New Federal Trade Commission Guidelines and Food Writers

foodpoliceThe Federal Trade Commission recently updated its “Guides Concerning the Use of Endorsements and Testimonials in Advertising.” If you are a blogger, freelance writer, advertising copy writer, or professional writer you need to read the document, especially if you accept complimentary products such as food, wine, or free dinners. The revised rules require you to disclose how you received the products you review or endorse. Scott, over at Dallasfood.org has a brilliant analysis of the document.

Let me give you an example what happens here at D headquarters on a regular basis. Let’s say a box of cupcakes, a package of chocolate, or bag of food samples arrives with a note from the store owner or publicist. Everyone in the office goes bonkers and whatever is delivered disappears in about 2 seconds. If we don’t post anything on SideDish, I generally receive a “follow-up” note like this:

Hi Nancy, I just wanted to follow up on the “Insert Name” “Insert Item” that we sent last week from “Insert Company” and get your thoughts/feedback on the new flavors. We think it would make an interesting post on SideDish or an article for your magazine. We’d love to hear what you thought of them and see if they might be a fit for an upcoming story or mention. “Insert Company” will be expanding and owner “Insert Name” is hoping to open more locations soon.  We appreciate any comments you have!

If someone on the SideDish staff decides to write about the product, they now have to mention the fact that the food was not paid for by D Magazine. If we don’t, we violate the Federal Trade Commission Act and could receive a fine.

At the risk of calling in the food police, I will say that we have always run a tight ship around here. We’ve always paid for food we review and I do not attend media dinners or accept complimentary dinners. We have sent a copy of the FTC guidelines to our attorney to make sure we comply with all of the rules.

But here is one rub—I’ve already heard that some bloggers and indie food writers are finding ways to get around the rules by posting one small disclaimer somewhere on their webpage and not in the copy of the item. So readers beware. Ask questions. It’s a jungle out there.

19 comments on “New Federal Trade Commission Guidelines and Food Writers

  1. I feel insulted that I’d need somebody to tell me when they’re getting stuff for free. Even when it’s not blatantly obvious, it’s not too hard to figure out. This is a clear example of government overreach and our grand country’s decent into socialism.

  2. Socialism is an **economic system** highlighted by government control over a country’s many means of production.

    Give me an effin’ break, Luniz, with such insular, incomplete, wrong whining.

  3. This is idiocy.

    Of course, most of the time it’s clear that the food is free and was effective in getting the DMag crew to provide some free advertising. See, for example, Celeste’s post on FB on a “two step plan” for a business to get “gratuitous mentions of [their] promotion on FrontBurner”. He doesn’t explicitly say he was given the Sprinkles, and I guess he has to under these regulations.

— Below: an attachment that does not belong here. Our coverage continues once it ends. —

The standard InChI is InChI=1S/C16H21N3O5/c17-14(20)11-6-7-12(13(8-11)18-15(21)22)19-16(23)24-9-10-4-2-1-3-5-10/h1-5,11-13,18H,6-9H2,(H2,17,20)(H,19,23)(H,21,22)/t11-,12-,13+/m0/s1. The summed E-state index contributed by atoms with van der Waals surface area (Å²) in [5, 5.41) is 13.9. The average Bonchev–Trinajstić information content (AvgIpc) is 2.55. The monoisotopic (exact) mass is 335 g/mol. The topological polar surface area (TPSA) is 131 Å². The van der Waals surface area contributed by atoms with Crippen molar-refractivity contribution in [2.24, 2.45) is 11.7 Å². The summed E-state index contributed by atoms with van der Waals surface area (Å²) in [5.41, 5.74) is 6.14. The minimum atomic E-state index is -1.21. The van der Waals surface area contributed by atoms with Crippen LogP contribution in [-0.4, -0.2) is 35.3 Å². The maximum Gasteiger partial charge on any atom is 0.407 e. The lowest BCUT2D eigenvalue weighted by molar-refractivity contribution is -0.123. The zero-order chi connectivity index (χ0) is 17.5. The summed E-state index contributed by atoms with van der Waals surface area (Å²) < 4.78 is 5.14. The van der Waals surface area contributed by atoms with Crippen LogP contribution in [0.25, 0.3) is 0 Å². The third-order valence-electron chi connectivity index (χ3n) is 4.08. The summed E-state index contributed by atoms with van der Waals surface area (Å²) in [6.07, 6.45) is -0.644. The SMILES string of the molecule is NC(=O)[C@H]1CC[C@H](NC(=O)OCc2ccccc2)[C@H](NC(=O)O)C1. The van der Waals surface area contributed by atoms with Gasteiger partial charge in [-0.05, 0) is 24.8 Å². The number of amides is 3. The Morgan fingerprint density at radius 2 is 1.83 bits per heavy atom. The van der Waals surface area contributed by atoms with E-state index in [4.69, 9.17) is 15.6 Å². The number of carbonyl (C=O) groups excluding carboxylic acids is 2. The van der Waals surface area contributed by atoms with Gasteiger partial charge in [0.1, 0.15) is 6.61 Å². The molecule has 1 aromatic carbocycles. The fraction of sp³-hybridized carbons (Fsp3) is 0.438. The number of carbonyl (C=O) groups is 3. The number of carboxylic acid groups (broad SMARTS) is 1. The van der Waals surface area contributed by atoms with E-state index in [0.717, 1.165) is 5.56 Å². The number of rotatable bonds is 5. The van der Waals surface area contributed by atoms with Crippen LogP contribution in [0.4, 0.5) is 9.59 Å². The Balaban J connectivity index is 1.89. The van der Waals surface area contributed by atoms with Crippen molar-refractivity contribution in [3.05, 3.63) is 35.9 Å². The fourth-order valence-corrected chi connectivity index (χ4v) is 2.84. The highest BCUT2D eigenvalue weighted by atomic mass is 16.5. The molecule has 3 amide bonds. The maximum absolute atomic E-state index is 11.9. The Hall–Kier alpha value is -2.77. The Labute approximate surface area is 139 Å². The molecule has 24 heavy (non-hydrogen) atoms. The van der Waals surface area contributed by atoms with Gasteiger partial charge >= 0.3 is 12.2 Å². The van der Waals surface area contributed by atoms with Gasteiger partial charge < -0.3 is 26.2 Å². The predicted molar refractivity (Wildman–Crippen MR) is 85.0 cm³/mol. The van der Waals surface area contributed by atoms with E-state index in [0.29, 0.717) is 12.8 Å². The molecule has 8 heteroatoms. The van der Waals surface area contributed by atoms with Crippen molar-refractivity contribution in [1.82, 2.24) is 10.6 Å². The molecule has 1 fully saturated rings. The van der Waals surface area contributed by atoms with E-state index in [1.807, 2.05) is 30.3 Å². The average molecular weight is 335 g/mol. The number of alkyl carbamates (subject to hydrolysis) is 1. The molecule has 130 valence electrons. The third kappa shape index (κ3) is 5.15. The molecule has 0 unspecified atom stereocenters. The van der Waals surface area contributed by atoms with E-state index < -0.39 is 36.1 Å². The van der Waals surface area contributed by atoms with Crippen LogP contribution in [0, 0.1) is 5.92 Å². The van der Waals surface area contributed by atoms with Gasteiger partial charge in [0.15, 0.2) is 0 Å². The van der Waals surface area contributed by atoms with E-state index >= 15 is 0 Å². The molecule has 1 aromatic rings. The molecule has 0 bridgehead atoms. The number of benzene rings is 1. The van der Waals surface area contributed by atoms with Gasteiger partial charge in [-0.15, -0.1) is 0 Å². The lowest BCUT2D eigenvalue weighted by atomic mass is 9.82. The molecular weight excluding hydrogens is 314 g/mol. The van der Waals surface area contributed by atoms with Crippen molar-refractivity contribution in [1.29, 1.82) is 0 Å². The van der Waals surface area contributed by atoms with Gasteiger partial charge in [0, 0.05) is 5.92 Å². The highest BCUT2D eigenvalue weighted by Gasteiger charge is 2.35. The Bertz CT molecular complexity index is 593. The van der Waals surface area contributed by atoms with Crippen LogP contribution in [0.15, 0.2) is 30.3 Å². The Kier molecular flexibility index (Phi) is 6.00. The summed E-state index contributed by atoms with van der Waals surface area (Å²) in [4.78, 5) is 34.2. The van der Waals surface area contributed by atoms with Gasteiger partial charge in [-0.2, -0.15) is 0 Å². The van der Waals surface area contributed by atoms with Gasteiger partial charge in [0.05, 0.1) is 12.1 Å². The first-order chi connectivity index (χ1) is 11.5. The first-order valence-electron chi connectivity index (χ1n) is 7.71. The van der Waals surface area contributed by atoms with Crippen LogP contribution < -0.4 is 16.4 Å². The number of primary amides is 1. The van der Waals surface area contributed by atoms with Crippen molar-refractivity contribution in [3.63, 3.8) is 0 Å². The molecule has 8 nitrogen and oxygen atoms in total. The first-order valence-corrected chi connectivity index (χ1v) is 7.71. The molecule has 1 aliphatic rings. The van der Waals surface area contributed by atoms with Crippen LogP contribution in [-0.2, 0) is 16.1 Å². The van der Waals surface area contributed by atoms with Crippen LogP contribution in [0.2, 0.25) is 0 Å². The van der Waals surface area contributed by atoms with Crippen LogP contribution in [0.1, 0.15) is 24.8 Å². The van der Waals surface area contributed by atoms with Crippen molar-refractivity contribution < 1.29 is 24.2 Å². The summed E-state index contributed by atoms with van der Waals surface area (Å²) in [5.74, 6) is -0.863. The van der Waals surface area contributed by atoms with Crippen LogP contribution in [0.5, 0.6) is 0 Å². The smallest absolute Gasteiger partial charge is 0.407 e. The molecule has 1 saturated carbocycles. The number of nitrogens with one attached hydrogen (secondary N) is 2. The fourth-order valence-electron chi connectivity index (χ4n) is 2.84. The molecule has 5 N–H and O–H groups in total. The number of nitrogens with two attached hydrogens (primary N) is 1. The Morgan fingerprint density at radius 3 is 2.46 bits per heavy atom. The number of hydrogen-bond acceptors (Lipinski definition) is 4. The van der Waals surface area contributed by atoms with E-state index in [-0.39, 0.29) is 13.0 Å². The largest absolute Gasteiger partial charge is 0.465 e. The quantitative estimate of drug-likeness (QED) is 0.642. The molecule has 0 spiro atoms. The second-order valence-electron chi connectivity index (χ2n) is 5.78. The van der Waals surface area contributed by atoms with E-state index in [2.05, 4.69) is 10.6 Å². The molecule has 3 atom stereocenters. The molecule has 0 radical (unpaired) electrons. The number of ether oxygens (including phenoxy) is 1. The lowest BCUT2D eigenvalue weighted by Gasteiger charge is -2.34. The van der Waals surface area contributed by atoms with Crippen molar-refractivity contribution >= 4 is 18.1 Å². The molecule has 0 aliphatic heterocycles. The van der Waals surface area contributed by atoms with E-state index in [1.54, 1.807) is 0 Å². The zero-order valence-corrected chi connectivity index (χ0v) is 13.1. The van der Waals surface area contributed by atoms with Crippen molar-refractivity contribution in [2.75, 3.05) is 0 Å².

While the regulations are idiocy, and generally the posts are explicit that “the donut shop gave me some free stuff and have a new location on Preston!”, I will say that I’m always put off by that sort of thing. I’m sure that “formal” reviews are handled with the utmost ethical discretion, but the blog world at most of the D empire has always appeared in the bag for penny-ante ticket or foodstuff payola. You only get those follow-up notes because the tactic works.

  4. Ahh Bill I can only suggest you read one of the 20th centuries greatest works of literature, the Fountainhead by Ayn Rand. Surely you’ll become enlightened as to the emasculating nature of these regulations.

    FWIW I don’t think the free cupcake thing even requires consideration. You can pretty much write off anybody who raves about a cupcake anyway.

  5. The Fountainhead is one of the 20th Century’s greatest works of literature?

    Luniz, you need to do some more reading!

  6. If, police warning suspects of their rights became commonly known as to “Mirandize” after the famous USSC plaintiff, then to abide by this FTC rule should now be known as to “Marianize” after the famous freebie-accepting dining critic, John Mariani. Just an idea.

  7. nah I’m just trolling. Ayn Rand was obnoxious and couldn’t out-write JK Rawling.

    Really though, it is somewhat insulting that I need the FTC (what do they know about food) to tell me when somebody’s a shill. Sounds like a sweet job for somebody though. But I prefer the old days of the internet as the wild west. The FTC should stick to what they do best, which is censoring radio speech based on political considerations.

  8. I believe it is JK Rowling, unless of course you are referring to JK Rawlins Gilliland, whose works are reknown in these parts.

  9. Not to turn this into a literary post, but isn’t The Fountainhead’s main focus on architecture and a man (Howard Rourke) who is unwilling to compromise his beliefs or love for buildings in their physical form to be compromised?

    I would think Atlas Shrugged would be a more fitting reference of Ayn Rand’s writings when comparing the plot points to socialism and aggressive government regulation.